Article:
Secondly, I didn’t have the time for all that. So I tried another alternative.

I love writing on paper. I’m old school like that.

With that in mind, I had to find something that worked for me. I didn’t like a stylus pen, it felt weird. Did I say I was old school?

After much hunting, I found it.

Digital Note Pad Reduced my Wrist Pain Working from Home

It was a digital notepad, Bamboo Folio Smartpad from Wacom. When I wrote on it, it digitalised and saved my notes into text in an App. I particularly like it because I wrote on actual paper (any A5 or A4 notepad). It came with a real pen with ink, not a stylus.

The Smartpad is like a folder with an A5 notepad in it. The pen is digital. So when I write, it captures my scribblings and saves them in a free app downloadable from App Store or Google Play. From the app, I can export it as an image (jpg or png), editable texts, pdf and other formats meant for artists and illustrators. I export my texts to my word processor app and edit them.

I just loved it. My wrist loved it because I wasn’t constantly typing, and so did my back because I could write anywhere (bed, sofa, even in the bathroom). And also my neck loved it because I could recline and write.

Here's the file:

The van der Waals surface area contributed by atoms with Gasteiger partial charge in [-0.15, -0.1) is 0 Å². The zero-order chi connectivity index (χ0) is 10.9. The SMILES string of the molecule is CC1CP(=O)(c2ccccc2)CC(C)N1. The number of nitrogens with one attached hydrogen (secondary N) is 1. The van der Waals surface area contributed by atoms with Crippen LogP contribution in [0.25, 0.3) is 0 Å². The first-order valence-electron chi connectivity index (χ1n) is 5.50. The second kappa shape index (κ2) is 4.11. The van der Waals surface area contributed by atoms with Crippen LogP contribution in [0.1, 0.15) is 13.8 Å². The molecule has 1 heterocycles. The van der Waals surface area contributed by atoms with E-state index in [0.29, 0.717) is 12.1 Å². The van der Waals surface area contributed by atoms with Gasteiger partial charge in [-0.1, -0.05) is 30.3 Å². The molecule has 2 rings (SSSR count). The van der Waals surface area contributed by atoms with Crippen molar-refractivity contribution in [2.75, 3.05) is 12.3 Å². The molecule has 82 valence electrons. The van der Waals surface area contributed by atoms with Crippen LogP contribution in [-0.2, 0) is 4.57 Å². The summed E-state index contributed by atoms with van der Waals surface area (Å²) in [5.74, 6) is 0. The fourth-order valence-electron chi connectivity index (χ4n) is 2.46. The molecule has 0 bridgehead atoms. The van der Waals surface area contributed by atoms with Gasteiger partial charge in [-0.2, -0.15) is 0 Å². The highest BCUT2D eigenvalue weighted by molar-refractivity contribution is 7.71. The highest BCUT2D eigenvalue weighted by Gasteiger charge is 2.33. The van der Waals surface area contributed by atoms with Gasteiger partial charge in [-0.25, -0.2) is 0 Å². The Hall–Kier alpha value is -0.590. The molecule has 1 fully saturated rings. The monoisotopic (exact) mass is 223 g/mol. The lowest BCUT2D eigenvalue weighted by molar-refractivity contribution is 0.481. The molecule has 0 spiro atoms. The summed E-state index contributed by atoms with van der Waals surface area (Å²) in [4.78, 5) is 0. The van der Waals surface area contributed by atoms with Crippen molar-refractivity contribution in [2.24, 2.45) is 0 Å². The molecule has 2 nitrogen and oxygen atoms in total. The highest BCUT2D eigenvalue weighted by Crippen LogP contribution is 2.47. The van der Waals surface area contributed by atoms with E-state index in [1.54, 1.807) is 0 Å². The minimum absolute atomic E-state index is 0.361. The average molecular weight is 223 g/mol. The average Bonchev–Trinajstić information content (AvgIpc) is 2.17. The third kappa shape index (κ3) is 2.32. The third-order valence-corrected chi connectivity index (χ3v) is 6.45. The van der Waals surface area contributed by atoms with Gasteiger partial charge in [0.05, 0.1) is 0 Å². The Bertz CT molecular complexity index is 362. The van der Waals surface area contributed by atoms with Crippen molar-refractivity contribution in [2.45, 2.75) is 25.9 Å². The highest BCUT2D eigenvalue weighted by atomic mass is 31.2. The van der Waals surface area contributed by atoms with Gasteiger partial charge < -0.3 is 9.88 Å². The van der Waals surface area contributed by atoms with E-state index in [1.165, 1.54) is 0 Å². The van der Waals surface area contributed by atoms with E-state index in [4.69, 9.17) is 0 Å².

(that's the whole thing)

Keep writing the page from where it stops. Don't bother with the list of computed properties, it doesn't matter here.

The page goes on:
I must say, it translates my handwriting well. The only consumable is the ink cartridges replacement (pack of 5) that could last up to 6 months.

Now my wrist is not constantly typing and is overworked because holding a pen puts it in a better posture. And I do not have wrist pain anymore.

Another great alternative is Speech to Type apps. I sometimes use my Windows Speech Recognition tool. I like using it to gather my thoughts.

9.      Never Work Without Intermittently Stretching Out

Did I mention I’m a Physiotherapist?

Thankfully, I knew the importance of exercise. You see, I was working for long stretches without a break. Initially, I ignored it. But when my ache turned to pain, I knew I had to do something.

So I designed for myself an exercise programme. I tackled two areas: the hypersensitive nerves, and the muscles of my wrist. I did my exercises twice a day with intermittent stretches in between work.